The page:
Used with permission of the Texas Water Development Board

The state of Texas wants local communities to help develop new plans to manage flooding risks to life and property.  A team from the Texas Water Development Board has been traveling the state on a listening tour. 

On Thursday, TWDB representatives presented proposed flood control projects and strategies.  And they collected informal feedback from the 25 people who attended the meeting at the Abilene Convention Center.

Heather Claborn / KACU

Turnout was disappointing at the Community Conversation, organized by the Abilene Police Department’s Cyber Crimes Unit, to educat parents about cyber threats to kids.  But officials will keep trying to engage parents in protecting their kids online.

Abilene Police Department

Over two days at the end of June, Abilene police partnered with other law enforcement to arrest 13 people who had online interactions that were sexual in nature with people they thought were minors. Some of the suspects were arrested as they traveled to an arranged meeting with the supposed child.  The sting was the result of a collaboration between the Abilene Police Department’s Cyber Crimes Unit and the Texas Department of Public Safety’s Criminal Investigations Division.

Ernesto Guajardo / KACU

The Abilene Police department is responding to numerous calls of concern for a homeless man in a wheelchair collecting donations at Highway 83/84 and FM 707.  Police are trying to educate the public on the details and the big picture of the situation.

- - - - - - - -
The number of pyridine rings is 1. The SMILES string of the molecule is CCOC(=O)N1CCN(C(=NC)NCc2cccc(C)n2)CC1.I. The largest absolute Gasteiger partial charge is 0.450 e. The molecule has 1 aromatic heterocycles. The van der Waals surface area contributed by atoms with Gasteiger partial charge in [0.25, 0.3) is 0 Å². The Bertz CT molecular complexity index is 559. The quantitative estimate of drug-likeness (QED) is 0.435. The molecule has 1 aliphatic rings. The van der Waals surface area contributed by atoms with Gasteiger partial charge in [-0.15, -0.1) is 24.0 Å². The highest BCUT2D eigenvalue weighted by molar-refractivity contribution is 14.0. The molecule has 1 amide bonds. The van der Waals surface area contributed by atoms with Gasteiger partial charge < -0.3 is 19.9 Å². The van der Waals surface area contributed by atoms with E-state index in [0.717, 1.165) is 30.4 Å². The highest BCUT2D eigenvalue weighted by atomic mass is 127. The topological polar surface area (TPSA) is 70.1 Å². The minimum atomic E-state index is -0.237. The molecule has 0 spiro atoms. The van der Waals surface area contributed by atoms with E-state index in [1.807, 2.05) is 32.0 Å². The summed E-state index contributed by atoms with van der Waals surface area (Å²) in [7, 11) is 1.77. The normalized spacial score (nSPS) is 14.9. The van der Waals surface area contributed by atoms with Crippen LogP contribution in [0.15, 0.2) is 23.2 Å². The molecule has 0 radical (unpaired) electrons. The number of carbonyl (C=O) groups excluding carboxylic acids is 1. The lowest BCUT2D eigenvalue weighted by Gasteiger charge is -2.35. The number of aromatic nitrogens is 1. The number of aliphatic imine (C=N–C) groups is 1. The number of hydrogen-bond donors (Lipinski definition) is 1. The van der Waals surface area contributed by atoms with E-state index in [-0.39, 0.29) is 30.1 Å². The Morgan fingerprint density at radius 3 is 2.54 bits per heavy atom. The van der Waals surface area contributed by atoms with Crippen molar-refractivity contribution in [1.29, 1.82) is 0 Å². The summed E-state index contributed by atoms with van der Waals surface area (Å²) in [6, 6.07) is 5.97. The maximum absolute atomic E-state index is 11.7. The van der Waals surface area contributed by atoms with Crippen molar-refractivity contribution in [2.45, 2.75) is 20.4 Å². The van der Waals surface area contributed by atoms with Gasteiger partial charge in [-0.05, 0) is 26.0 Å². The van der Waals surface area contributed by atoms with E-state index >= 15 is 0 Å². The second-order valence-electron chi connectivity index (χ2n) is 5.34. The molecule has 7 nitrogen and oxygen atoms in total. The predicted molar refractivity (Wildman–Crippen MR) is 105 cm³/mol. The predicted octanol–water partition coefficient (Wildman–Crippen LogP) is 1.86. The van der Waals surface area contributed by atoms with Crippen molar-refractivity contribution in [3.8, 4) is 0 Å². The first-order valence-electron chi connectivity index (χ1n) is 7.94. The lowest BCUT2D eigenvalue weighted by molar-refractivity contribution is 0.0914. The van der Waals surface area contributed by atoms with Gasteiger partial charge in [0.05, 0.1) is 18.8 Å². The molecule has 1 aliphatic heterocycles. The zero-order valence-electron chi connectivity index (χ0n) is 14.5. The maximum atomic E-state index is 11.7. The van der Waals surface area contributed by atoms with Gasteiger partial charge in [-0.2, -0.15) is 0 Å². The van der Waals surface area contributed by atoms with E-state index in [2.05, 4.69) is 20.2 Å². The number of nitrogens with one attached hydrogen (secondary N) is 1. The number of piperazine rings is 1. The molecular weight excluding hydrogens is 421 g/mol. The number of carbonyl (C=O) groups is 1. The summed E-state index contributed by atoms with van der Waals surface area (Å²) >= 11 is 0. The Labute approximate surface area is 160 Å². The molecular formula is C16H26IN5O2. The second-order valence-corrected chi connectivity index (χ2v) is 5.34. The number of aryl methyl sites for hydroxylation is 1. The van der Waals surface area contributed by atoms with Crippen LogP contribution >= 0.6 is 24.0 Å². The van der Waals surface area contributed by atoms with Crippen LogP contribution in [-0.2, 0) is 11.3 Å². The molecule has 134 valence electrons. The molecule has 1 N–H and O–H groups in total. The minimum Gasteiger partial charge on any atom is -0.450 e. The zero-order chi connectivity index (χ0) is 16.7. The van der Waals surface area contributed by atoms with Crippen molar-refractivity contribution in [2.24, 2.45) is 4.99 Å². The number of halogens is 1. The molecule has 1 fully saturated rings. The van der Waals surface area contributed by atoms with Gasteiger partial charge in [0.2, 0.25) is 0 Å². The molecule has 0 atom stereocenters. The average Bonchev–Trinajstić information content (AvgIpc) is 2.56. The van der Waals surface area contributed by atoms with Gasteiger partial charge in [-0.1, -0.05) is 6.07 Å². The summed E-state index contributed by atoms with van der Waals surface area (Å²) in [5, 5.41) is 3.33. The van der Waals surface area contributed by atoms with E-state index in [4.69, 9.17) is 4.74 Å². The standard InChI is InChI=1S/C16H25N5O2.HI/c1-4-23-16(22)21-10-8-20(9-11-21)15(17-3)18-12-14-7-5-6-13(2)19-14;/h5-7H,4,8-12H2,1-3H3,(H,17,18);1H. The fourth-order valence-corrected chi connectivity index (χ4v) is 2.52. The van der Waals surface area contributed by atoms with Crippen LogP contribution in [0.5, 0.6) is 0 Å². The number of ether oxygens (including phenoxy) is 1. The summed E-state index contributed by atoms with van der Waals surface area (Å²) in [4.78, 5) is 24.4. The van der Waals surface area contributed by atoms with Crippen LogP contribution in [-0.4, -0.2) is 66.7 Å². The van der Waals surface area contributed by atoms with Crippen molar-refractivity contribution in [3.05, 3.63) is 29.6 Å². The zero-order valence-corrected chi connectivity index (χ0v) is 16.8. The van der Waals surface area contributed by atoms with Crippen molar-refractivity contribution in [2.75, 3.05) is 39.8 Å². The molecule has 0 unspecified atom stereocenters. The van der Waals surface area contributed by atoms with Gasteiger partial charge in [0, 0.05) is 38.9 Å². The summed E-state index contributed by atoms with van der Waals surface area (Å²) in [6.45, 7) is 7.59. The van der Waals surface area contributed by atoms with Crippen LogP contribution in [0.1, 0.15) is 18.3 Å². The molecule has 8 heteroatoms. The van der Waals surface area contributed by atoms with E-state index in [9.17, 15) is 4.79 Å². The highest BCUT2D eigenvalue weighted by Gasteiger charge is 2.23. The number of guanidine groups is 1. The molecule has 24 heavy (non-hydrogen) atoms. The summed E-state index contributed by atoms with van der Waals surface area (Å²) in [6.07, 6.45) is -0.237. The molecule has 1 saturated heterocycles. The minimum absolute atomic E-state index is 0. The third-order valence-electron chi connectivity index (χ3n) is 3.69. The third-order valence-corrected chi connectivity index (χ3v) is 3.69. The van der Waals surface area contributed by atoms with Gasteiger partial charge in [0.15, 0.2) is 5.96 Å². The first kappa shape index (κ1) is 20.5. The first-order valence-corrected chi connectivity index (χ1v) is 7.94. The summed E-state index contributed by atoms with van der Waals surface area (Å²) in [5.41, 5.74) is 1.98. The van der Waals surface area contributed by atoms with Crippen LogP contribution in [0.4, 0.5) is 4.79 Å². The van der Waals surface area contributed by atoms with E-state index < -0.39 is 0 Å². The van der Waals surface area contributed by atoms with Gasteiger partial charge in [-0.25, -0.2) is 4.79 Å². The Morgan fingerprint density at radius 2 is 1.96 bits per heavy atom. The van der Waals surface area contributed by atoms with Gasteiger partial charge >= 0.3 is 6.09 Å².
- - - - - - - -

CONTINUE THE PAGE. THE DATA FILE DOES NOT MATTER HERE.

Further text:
Heather Claborn / KACU

Texas legislators checked large items off their to-do list during the 86th Legislative Session.  State Rep. Stan Lambert says from the beginning his second legislative session had a different feel.  He credits strong leadership and a strong economy for progress in education funding, property tax relief and pension funding.  Looking ahead, Lambert says the biggest thing looming on the horizon for state lawmakers is redistricting.  

Haley Remenar / KACU

19thDistrict Congressman Jodey Arrington is co-chairing a task force aimed at finding solutions for serious issues for rural healthcare institutions.  "Healthcare in the United States is sick," Arrington says.  "But healthcare in rural America is in the ICU."  More than 90 rural hospitals, including two in Arrington’s congressional district, have closed in recent years.  Arrington says part of what’s driving the rural healthcare crisis is onerous regulation, such as one requiring hospitals to provide in patient care.

Heather Claborn / KACU

 

The state of Texas has been working to correct serious problems in special education highlighted by an investigative report by the Houston Chronicle in 2016.  The series of reports shined a spotlight on how Texas was shortchanging special education for more than a decade.  When federal education officials did their own investigation, they estimated that over 13 years, 32,000 students missed out on services they should have gotten.